BROOKSVILLE — Every summer, educators face the same problem.
With schools on break, many students lose access to their primary source of books. They might not have any at home. Some can't find transportation to a library.
It means students can lose months of learning in what's commonly known as the "summer slide."
Hernando County officials have come up with a new way to address the issue: the book van.
Beginning Monday, a book-laden Hernando County Public Library van will begin driving into the community, giving youngsters easy access to grade-appropriate titles.
"We're hoping if we get the reading materials out to them, then that gives them another avenue to continue reading," said Sheryl Fell, the library experience coordinator at the county's public library.
The van will be out once a week on Mondays, following around the Cruisin' Cafe, a converted Hernando school bus that brings nutritious meals to kids and teenagers during summer break.
The book van will try to capitalize on the Cruisin' Cafe's crowds. In its first year of operation, the bus provided nearly 2,300 meals.
The book van and Cruisin' Cafe will make two stops, including one at Delta Woods Park in Spring Hill and another at the Elks Lodge on Dr. Martin Luther King Jr. Boulevard in Brooksville.
Youngsters will be able to check out books and get library cards. Those who are unable to get a library card — for example, if they can't get a parent's or guardian's signature — will have access to free books.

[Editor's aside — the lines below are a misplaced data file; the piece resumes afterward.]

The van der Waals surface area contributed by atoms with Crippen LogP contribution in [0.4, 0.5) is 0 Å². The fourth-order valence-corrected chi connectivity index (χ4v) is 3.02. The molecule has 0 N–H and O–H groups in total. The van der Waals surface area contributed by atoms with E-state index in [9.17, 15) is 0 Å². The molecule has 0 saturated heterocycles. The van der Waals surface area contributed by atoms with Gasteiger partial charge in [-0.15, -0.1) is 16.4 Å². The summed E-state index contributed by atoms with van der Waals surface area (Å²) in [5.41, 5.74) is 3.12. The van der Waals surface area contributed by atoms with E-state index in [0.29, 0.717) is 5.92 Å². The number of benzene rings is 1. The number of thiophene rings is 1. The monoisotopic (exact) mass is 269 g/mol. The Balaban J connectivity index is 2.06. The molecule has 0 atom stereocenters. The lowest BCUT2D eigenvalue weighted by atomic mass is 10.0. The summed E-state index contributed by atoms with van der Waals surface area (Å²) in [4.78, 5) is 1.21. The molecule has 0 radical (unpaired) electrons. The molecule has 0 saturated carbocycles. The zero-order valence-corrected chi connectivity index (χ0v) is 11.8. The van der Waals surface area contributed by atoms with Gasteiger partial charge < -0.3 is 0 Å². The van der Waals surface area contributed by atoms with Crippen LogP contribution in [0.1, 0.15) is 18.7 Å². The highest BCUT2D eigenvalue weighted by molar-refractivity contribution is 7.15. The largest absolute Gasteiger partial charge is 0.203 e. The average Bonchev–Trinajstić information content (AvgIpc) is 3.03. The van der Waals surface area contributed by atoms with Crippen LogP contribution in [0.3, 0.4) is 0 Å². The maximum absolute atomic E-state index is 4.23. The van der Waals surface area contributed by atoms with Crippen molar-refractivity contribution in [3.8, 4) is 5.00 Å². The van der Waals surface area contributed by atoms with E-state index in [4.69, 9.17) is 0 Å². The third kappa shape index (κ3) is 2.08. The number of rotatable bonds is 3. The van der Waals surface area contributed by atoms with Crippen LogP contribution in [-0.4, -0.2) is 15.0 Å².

"We're going to do anything we can to get books in their hands," said Fell.
The book van is the brainchild of Mary Dysart, a media specialist at Nature Coast Technical High School.
She said she was reading an article about how many teenagers slide over the summer, failing to read or eat healthy meals. The idea of adding a book element to the Cruisin' Cafe hit her.
"It's food for the tummy and food for the mind," she said.
Dysart said the project is about promoting literacy in general.
"There's something magical when a person can read a book they really love," she said. "School in general becomes more meaningful."
The county library system, which already owns the van, will shoulder the costs for the project, providing the staff, gas and books for checkout. Both the school district and library will donate books that can be given to people who are unable to get a library card.
Library and school officials say the program will start off small, with a selection of books for elementary, middle and high school students.
They hope to see it grow.
"I think it's going to be very successful," said Dysart. "I think this is just the first step."
Danny Valentine can be reached at email@example.com or (352) 848-1432. On Twitter: @HernandoTimes.